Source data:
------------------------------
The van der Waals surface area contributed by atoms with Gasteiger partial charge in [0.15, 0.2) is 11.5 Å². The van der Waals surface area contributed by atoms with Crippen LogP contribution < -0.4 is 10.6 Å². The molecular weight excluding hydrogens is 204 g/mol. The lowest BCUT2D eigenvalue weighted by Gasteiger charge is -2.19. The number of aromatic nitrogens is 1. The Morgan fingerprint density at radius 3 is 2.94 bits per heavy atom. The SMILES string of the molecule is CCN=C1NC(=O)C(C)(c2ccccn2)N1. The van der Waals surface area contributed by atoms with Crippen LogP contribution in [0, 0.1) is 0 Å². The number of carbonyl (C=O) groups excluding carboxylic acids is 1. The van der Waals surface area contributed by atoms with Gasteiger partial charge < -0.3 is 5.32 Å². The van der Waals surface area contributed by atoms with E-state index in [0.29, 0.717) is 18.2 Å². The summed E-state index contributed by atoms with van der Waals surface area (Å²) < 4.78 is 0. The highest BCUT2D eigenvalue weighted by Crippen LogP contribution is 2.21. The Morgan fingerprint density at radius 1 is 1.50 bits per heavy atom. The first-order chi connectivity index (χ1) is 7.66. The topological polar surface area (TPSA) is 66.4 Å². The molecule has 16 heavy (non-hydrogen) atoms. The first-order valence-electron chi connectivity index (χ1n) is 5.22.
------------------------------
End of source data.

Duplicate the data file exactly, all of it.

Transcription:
The van der Waals surface area contributed by atoms with Gasteiger partial charge in [0.15, 0.2) is 11.5 Å². The van der Waals surface area contributed by atoms with Crippen LogP contribution < -0.4 is 10.6 Å². The molecular weight excluding hydrogens is 204 g/mol. The lowest BCUT2D eigenvalue weighted by Gasteiger charge is -2.19. The number of aromatic nitrogens is 1. The Morgan fingerprint density at radius 3 is 2.94 bits per heavy atom. The SMILES string of the molecule is CCN=C1NC(=O)C(C)(c2ccccn2)N1. The van der Waals surface area contributed by atoms with Crippen LogP contribution in [0, 0.1) is 0 Å². The number of carbonyl (C=O) groups excluding carboxylic acids is 1. The van der Waals surface area contributed by atoms with Gasteiger partial charge < -0.3 is 5.32 Å². The van der Waals surface area contributed by atoms with E-state index in [0.29, 0.717) is 18.2 Å². The summed E-state index contributed by atoms with van der Waals surface area (Å²) < 4.78 is 0. The highest BCUT2D eigenvalue weighted by Crippen LogP contribution is 2.21. The Morgan fingerprint density at radius 1 is 1.50 bits per heavy atom. The first-order chi connectivity index (χ1) is 7.66. The topological polar surface area (TPSA) is 66.4 Å². The molecule has 16 heavy (non-hydrogen) atoms. The first-order valence-electron chi connectivity index (χ1n) is 5.22.